I have a student's questionnaire that asks the student to input many details about their finance. The questionnaire is divided into several parts where it asks for personal information, addresses, etc.
I have divided the financial part into 5 categories at present. These are my tables:
I have read this several times but I don't understand. In the top section you define the FinanceEntity table as having two columns, but in the last section you show three column. And you seem to have a lot more IDs than tables.
Thanks for your reply Mark. Good to hear from you.
Sorry for that ambiguity, I forgot to put the column name, which I just modified. I added that column, financeEntityPKName, to represent the PK of the table whose name is in column financeEntity. Therefore, I have presently 5 tables that hold financial data and they are:
These are tables and financeEntityPKName is their respective PKs. I don't know if this is what is called YAGNI, but as we are dealing with the finance section we have to make a flexible design because the company might add anything unpredictably. So if they add another financial entity say 'ecommerce payment', I will add a new table holding 'ecommerce payment' information and put this entity in my FinanceEntity table.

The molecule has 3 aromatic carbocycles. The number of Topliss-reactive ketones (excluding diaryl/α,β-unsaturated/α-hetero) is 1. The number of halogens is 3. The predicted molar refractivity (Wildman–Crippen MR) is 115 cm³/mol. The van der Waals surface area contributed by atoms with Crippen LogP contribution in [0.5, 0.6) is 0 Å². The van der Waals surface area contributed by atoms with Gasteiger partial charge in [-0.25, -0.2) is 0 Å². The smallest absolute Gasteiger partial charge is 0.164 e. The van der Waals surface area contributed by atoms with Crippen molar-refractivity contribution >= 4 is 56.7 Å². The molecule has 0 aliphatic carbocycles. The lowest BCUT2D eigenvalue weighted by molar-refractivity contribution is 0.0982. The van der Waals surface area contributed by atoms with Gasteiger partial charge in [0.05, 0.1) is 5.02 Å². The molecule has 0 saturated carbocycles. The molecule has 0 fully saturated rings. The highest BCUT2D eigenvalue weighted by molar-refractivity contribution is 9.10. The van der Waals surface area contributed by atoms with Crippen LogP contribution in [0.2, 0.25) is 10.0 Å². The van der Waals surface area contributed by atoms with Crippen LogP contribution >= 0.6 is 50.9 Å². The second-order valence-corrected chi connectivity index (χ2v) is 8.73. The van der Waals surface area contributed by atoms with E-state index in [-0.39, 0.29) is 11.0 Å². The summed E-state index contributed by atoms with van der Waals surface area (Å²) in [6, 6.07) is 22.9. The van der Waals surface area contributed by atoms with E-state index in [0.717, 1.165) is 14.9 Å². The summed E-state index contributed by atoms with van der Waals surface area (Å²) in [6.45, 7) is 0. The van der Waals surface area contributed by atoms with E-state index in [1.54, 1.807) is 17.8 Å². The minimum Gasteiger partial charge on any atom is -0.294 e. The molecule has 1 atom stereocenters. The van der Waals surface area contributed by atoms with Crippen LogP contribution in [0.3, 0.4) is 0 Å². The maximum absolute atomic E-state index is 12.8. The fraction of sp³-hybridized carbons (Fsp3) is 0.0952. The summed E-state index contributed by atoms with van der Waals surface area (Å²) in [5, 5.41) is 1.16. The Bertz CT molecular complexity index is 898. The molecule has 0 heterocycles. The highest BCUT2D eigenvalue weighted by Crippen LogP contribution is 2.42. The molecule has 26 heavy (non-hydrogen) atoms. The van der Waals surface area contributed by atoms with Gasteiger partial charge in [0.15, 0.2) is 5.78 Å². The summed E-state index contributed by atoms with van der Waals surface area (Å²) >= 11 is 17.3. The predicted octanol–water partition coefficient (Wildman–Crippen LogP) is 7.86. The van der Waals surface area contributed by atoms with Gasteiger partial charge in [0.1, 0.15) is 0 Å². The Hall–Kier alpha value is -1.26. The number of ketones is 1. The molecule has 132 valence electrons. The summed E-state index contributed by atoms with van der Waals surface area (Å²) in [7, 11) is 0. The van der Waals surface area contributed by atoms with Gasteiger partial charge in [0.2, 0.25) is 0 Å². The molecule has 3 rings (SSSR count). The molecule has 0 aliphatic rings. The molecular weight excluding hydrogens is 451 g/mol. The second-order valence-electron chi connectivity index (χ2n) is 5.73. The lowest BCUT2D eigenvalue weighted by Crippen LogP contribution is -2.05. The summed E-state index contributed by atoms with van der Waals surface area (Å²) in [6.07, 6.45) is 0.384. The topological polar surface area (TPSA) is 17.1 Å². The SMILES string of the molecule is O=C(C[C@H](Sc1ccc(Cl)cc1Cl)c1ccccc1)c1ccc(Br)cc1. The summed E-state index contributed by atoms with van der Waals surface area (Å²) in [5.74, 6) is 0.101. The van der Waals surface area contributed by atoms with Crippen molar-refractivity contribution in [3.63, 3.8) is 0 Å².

Then putting the financeID as a foreign key in the various PaymentPlan, PaymentMethod, etc tables. That will let you have a true foreign key constraint (back to the StudentFinance table), yet you will be able to join to the proper payment method by looking at the financeEntityID (the StudentFinance table will say they paid with a credit card so you know to join to the credit card table).
You are correct. Without examples of what PaymentPlan and PaymentMethod looked like I was assuming something else. You would be best off keeping the design you started with. It doesn't let you create a foreign key constraint, but it does accurately contain the data.
I can't think of a cleaner way of handling it than what you have. Somebody else might have a better idea, but personally I would go ahead with what you have. You can't always wait for the perfect answer.